- What screen agencies and funding initiatives might expect of writers’ scripts
- How personal prejudices CAN affect a script’s reception – without us knowing it
- Knowing your boundaries – how to offer feedback to friends and colleagues without falling out
- How to use The Three Acts to ensure our structure doesn’t go awry
- How Characters can jump off the page – and why so often they don’t
- “The same… But different”: what does this mean to script readers?
- Why a Writer’s Voice is so important
- Dealing with bad feedback and knowing when to let go
- First page workshop – participants are asked to bring a hard copy of a one page pitch document and FIRST PAGE ONLY of their screenplay (short, feature, TV pilot) for the workshop in the afternoon. We will be putting our new insights to the test!
“I really enjoyed the day… It has certainly inspired me. I didn’t come along with the intention of becoming a script-reader but rather – and maybe selfishly! – to get a much clearer idea as to what script readers look for and so to help me improve my writing and get that breakthrough!”
Penny Noble, Writer
“illuminating. I’ll definitely recommend it”
David Fisher, Writer
“I learnt loads… a valuable addition to the professional service you offer to the writing community.”
Paul Sharville, Writer
Here’s what Lucy says… ‘Script readers sometimes get a bad rap, especially on the net. But there’s no denying that there is a certain appeal for some: one of my most searched-for terms on my blog is “How To Be A Script Reader”. As a freelancer, you can set your own hours, create time for your own writing and spend all your working life enmeshed within what you love the most: stories, all day, every day! And when you are reading, you are being PAID to learn!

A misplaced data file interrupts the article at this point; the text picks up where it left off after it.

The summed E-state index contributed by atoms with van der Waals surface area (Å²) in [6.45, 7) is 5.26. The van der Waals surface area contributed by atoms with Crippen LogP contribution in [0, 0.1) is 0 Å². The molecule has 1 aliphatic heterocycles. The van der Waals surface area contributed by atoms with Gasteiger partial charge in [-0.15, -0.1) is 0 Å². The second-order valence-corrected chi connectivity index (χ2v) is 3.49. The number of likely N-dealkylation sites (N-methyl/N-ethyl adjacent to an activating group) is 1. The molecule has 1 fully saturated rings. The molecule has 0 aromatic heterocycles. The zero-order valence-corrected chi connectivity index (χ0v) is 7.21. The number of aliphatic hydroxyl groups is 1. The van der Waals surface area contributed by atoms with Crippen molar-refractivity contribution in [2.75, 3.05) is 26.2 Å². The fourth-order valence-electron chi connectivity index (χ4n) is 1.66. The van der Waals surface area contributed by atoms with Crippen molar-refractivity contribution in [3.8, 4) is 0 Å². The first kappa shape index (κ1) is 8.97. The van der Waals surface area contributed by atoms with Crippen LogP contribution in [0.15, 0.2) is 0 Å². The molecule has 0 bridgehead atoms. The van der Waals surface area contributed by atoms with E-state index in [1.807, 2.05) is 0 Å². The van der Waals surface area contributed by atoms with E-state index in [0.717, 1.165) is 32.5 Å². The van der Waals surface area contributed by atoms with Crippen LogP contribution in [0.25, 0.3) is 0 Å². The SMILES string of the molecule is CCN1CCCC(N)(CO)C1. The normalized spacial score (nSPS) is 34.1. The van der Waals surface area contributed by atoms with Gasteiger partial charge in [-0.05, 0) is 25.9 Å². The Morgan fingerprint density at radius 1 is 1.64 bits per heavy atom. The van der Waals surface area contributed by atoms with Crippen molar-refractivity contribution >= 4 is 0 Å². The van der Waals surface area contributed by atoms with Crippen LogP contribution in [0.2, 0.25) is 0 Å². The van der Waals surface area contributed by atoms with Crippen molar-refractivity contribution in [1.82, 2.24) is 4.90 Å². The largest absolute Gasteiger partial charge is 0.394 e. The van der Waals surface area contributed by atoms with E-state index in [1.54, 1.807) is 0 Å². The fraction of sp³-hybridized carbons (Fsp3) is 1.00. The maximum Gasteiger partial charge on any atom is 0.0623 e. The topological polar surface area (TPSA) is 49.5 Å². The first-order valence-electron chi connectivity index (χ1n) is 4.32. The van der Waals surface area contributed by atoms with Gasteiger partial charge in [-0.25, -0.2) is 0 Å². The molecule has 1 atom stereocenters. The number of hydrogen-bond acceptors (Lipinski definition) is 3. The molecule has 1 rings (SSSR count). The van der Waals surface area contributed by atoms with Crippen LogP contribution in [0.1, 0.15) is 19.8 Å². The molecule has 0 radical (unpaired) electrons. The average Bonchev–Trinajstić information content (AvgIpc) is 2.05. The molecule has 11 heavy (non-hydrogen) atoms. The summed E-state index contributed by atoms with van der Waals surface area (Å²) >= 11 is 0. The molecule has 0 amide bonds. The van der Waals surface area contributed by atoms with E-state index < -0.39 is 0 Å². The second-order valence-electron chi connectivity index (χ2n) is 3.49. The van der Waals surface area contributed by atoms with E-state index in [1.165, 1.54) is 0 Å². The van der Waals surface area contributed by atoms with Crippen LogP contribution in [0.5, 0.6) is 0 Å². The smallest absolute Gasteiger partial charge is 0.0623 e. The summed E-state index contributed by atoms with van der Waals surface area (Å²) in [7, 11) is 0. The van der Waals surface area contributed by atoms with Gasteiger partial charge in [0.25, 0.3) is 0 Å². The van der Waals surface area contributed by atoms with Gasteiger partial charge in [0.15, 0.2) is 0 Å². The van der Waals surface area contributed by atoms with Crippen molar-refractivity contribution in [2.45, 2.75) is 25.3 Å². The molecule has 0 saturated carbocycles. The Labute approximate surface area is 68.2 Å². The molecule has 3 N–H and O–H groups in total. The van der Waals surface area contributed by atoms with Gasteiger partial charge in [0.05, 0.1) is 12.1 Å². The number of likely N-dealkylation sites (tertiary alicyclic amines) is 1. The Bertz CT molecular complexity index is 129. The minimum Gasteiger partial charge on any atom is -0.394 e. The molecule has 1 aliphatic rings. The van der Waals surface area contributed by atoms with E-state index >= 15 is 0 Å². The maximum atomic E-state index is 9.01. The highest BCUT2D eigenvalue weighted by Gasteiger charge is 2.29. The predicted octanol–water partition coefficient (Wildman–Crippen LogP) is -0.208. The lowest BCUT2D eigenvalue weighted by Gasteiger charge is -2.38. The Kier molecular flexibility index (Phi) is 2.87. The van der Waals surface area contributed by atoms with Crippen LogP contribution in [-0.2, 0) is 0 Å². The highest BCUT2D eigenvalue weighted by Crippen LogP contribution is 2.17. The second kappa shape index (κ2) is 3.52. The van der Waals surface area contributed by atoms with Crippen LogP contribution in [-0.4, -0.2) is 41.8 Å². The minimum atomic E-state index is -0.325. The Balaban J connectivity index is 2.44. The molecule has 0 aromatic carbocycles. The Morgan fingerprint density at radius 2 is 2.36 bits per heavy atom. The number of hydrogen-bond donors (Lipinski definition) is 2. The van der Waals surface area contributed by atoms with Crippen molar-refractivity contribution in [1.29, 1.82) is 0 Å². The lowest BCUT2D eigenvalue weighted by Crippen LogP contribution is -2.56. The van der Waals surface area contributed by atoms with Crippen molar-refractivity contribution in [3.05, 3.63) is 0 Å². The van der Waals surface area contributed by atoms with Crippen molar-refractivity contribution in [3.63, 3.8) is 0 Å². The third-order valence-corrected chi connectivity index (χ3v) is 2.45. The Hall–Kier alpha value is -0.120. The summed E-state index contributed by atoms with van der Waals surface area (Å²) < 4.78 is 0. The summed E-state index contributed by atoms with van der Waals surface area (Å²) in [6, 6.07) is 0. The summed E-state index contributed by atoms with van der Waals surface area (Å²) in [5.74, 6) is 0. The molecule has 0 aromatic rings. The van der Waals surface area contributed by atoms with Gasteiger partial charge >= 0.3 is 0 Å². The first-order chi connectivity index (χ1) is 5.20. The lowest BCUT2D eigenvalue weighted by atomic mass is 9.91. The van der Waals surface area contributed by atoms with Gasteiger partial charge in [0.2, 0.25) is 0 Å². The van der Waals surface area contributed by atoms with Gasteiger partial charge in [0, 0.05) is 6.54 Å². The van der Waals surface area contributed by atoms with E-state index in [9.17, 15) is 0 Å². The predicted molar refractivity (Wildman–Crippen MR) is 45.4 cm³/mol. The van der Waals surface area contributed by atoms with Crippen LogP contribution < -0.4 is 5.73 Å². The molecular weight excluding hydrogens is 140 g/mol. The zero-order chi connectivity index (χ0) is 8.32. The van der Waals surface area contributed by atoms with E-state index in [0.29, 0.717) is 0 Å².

What if you don’t want to be a Script Reader? This course is still for you. As writers, we’ve all had a report or feedback from a peer where we think that person who’s read our script *just doesn’t get it*. Sometimes we will be justified; others times it us who is wrong. But how can we know, with confidence, which is which? Understanding how Script Readers view scripts, what they are asked to comment on and how they do it is a great insight and a tool for taking our writing to the next level.’
Networking is encouraged at the class – please feel free to bring your business cards. It is our intention to foster an environment where a new writers group will emerge from the workshop.
ABOUT LUCY: As a writer, Lucy has worked in development w
ith a variety of independent production companies and has experience in writing for the viral, corporate market, including games and toys, text message alerts and virals.
THE SMALL PRINT: Bloggers and Tweeters are extremely welcome. And remember, course participants are asked to bring a hard copy of a one page pitch document and FIRST PAGE ONLY of their screenplay (short, feature, TV pilot) for the workshop in the afternoon. We will be putting our new insights to the test!
Onwards and upwards!